What I Learned in France About Shopping for Fresh Produce
I lived in Paris many years back while attending culinary school, and I’m lucky to be back here again this summer with my family. One of my very favorite things to do while traveling (in Paris or anywhere!) is head out to the local markets and grocery stores, where I can really experience the culture and see how people live day-to-day.
On this trip, during our first foray into the wonderful Parisian outdoor food markets, I was watching the lively interactions between the locals and the vendors and was reminded of one smart thing they do to make sure that the fruits and veggies that go home are still fresh when it’s time to eat them. It’s something I plan to do when I return to California, and it’s something that you can easily do the next time you’re at the farmers market or grocery store, too!
Besides the standard “Bonjour” greeting at a produce stand, it’s customary for the vendors here to ask the customer when they plan on eating the produce they’re buying. This mostly applies to fruit, but what happens next is the ingenious part. Once the vendor knows when something is to be eaten, they carefully select produce that will be ripe when that time comes.
Let’s say you plan to eat some peaches today but you need a few to bring for lunch later in the week. The vendor will pick some ripe ones — and also select a few unripe ones that will be ready when it’s time to put them in the lunch bag. No more trying to eat all the fruit up at once and having none for later, or feeling guilty when you have to throw something out because it’s gone bad.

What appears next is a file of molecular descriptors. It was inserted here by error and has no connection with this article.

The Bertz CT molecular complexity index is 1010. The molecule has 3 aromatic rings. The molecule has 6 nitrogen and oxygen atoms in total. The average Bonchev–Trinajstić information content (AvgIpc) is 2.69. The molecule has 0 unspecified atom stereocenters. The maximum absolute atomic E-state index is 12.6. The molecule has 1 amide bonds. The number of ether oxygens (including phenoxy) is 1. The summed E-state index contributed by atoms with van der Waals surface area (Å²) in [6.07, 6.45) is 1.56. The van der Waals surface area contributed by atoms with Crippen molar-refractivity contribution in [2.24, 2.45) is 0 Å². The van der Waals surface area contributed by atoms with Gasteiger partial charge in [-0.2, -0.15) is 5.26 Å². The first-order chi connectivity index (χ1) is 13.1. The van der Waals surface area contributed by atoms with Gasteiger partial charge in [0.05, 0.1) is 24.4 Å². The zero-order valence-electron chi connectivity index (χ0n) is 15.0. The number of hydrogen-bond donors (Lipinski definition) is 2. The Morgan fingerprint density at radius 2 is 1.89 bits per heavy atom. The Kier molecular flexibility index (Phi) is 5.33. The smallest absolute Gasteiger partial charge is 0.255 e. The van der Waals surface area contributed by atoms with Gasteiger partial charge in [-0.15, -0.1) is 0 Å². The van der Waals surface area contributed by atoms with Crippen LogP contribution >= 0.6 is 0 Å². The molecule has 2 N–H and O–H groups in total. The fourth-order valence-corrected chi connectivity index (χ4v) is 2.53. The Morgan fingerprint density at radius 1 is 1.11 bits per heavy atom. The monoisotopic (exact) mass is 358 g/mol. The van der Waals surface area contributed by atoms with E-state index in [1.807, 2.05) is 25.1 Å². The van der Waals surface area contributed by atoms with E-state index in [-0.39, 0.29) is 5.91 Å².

You can easily apply this tip when shopping at a grocery store, too. Do a little research or ask your favorite farmers market vendor to show you what something looks like when it’s ripe versus unripe. Then fill your produce bag with the right combination when you’re shopping. This technique is perfect in the summer during stone fruit season, as they do continue ripening once picked, but you can even employ it when buying veggies. Buy a combination of delicate (asparagus and lettuces) and hardy (Brussels sprouts, cauliflower) vegetables, and plan on eating the delicate ones first.
I’m excited to use this tip when I get home and have to restock my empty refrigerator, and I like to think of it as an everlasting souvenir of France that I’m bringing back. It’s not one I can put on display, but it will always bring back sweet memories of vacation and discovery.